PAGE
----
Freedom is a Collective Struggle

 /  Feb. 19, 2021, 9:57 a.m.

General Strike in Sao Paulo
A 1917 general strike in São Paulo, Brazil.

Freedom is a collective good. It is not an adjective to describe an individual—“she is free”—but rather a heuristic to guide how groups of people achieve their collective goals. Ensuring freedom means bringing people together around an agenda of collective self-interest, and establishing democracy in the institutions that govern their daily lives. Freedom exists when all people are empowered to control their lives. We must achieve freedom through collective, community organizing, rather than looking for salvation from professional politicians.

A common refrain of the reactionary right is that Democrats are a radical socialist party. The right would have the public believe that Democratic Senators like Joe Manchin (D-W.Va.), whose voting record against same-sex marriage and immigrant rights is reminiscent of a Republican, fight under the Marxist banner.

In reality, neither Democrats nor Republicans pose a serious threat to status quo institutions. The two parties in America have true, substantive differences, ones to which voters should pay attention. But the two parties converge upon an agenda of what can only be described as modern-day imperialism, while engaging in half-measures to preserve an unequal system at home. The Democratic Party has shown far more allegiance to its donors than to the working class.

Liberals glamorize the procedural elements of American democracy. They excuse the failure of the state to rapidly meet people’s needs with the abstract beauty of liberal democracy. But there is nothing truly democratic about a society in which voters must choose between the lesser evil of two villains. When American democracy is put to the test, it proves ultimately unable to look after its citizens. Most Americans struggle to live and many never achieve financial stability in adulthood.

The violence of Democrat and Republican agendas domestically pales in comparison to the violence of American imperialism. At the most basic level, the West imposes poverty upon the Global South. Through the IMF, Western countries force African, South American, and Asian nations to impose deep cuts to their social safety nets and open themselves to exploitation and resource extraction by Western corporations, lest they face the combined economic power of Western liberal democracies capable of imposing debilitating tariffs and sanctions. Extreme poverty in non-Western countries is not a coincidence, but the result of centuries of economic exploitation.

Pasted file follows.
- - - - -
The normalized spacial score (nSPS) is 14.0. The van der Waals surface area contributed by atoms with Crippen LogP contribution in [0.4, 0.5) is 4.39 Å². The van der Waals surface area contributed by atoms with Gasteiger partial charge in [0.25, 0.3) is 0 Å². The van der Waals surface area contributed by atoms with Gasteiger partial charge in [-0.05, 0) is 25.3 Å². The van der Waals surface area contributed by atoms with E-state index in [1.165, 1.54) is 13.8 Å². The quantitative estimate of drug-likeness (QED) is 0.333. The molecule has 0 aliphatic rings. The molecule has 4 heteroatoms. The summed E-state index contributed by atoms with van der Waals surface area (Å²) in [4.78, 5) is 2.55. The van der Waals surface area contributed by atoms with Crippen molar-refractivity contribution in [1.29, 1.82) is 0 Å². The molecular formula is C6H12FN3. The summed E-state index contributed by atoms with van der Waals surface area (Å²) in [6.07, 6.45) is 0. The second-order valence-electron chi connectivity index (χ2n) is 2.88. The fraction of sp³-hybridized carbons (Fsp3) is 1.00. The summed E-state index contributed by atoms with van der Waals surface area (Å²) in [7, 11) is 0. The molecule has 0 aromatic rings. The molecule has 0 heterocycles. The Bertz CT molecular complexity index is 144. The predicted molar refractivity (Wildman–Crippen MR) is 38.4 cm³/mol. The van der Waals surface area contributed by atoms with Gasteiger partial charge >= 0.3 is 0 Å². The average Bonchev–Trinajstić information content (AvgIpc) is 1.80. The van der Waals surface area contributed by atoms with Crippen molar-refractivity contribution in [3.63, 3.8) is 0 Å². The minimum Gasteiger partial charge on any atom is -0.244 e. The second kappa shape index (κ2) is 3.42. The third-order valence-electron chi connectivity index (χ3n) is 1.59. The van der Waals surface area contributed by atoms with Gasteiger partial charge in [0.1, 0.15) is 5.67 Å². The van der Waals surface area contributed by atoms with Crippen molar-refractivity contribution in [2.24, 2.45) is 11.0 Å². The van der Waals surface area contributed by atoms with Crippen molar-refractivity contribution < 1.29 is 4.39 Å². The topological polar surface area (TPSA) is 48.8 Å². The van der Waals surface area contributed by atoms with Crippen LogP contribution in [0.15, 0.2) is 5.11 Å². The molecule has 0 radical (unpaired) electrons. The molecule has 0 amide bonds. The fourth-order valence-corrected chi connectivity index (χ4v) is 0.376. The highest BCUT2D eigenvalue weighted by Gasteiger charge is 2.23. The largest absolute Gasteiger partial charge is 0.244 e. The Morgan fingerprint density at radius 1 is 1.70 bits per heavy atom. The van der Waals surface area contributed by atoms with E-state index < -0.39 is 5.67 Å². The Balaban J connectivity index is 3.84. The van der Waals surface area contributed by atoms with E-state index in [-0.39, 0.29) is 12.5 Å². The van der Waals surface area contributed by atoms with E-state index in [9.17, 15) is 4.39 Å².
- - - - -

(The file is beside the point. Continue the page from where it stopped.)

The United States also exports authoritarianism and causes mass death. We fund authoritarian dictators’ militaries and overthrow democratically-elected leaders. The United States is violently committed to maintaining global hegemony. Since 9/11, America has been responsible for the murders of approximately 800,000 people due to conflicts in Afghanistan, Iraq, Syria, and more. While seven thousand of these deaths were US military and approximately 260,000 were opposition fighters, civilians were by far the largest category, accounting for approximately 335,000 deaths. Indirect deaths are estimated to be several times higher, in the millions. On a global scale, the United States maintains injustice and unfreedom.

The American political and economic order is reliant upon this imperial violence. We cannot vote our way into universal freedom, especially not for those in the Global South. Even if voting for Democrats can bring temporary relief to some Americans in need, the act of casting a ballot cannot bring real and authentic freedom in which all people can flourish. This liberating freedom can only come through the difficult, grinding work of collective organization. Therefore, solidarity, in which people come together in common cause and in recognition of common suffering, must be the grounding of a new form of freedom.